The Older Order Amish of Kalona represent a very different cultural-religious movement of the early 16th century. Jacob Ammann, an early leader of the group, established an Anabaptist church with a much more negative view of the “world” than that held by his spiritual cousins, the Mennonites.

The Old Order Amish are biblicists as opposed to spiritualists. They recognize the authority of God’s Word as written down in the Bible and place less emphasis than do the Inspirationalists on God’s giving direct enlightenment to Christians through his Spirit. In addition, the Amish come from Swiss ethnic stock and speak a completely different German dialect than members of the Amana Society.
   
      Old Order Amish
Horse and Buggy But most importantly, the Old Order Amish maintain their theology and lifestyle intact, almost the way it was believed and put into practice 300 years ago. The Amish have experienced no “Great Change” in the 20th century. The Inspirationalists in the Amana Colonies also continue to worship God in the same manner that they did 100 years ago. Theological changes are minimal. But whereas residents of the Amana Colonies dress in the latest fashions, outside of the Sunday morning services, the Old Order Amish maintain strict dress requirements and insist that no member use electricity or automobiles. There are no telephones in their homes.
    Tradition and Innovation

Thus, the Old Order Amish continue, almost unchanged, the cultural-religious traditions of their ancestors. The Inspirationalists, on the other hand, have allowed some changes in the traditional beliefs and practices, at least outside church life itself.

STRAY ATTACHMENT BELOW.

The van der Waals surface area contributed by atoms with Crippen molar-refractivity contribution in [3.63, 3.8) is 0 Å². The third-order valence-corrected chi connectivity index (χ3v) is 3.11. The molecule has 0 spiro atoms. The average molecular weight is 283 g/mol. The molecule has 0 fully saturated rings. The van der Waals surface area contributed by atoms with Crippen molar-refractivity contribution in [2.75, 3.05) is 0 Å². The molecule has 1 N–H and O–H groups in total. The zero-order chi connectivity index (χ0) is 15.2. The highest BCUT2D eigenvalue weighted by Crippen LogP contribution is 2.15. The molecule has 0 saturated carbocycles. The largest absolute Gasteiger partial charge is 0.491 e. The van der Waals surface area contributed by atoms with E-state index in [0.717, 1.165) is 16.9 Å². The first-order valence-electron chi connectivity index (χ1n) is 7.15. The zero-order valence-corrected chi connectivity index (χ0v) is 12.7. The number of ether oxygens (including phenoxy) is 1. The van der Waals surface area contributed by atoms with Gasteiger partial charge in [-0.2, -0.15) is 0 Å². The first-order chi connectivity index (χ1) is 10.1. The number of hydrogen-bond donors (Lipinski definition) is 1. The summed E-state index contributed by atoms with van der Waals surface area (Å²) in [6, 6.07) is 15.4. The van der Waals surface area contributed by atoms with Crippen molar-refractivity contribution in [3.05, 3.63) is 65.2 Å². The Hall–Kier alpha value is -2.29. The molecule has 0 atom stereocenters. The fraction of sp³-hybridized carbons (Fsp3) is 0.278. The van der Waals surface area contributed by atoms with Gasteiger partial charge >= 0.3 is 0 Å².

An example of this openness to change on the part of the Inspirationalists is their acceptance of military service. The Amish remain strict pacifists, conscientious objectors to war.
   
      Amish Family
    Barn Raising   Another major difference which historically separated the two groups was Amana’s communal way of life. Though the Old Order Amish believe in mutual aid and assist one another in various ways (including the famous barnraisings), they never practiced community of goods.

Also, whereas the Amana Colonies early on established a variety of craft, appliance and furniture industries, which today are famous throughout the world, the Old Order Amish have insisted that members stick to farming for the most part.
             
    Amana Colonies

Amanas Colonies
  Two People, Two Unique
Cultural Traditions


Thus, Southeast Iowa has - in the Amana villages and in the Kalona countryside - two very different, very unique religious-cultural groups, both with rich traditions, both extremely interesting for visitors to interact with.

Isn’t it interesting that today
the descendents of the early Inspirationalists and the progressive decendents of the Old Order Amish (many Mennonites in the Kalona area are decendents of Old Order Amish families) compete with each other
in athletic events
 (Amana High School versus either
Iowa Mennonite School or
Mid-Prairie High School).

No, do not expect to find any
horse and buggies in the Amana Colonies. And no, the Old Order Amish
do not make wine for public sale.
Each group has developed
its own unique heritage.
Both traditions enrich the lives
of all who come into
contact with them.
  Kalona IA Welcome Sign

Kalona Downtown
     
    We encourage you to visit both communities and see the differences for yourself.
If coming for the weekend, consider visiting Kalona on Saturday and the Amana Colonies on Sunday,
as Kalona's religious background keeps the shops from being open on the Sabbath.
             
             
©2017 Kal Hist Soc, Webmaster: Kris Lyle printwork@kctc.net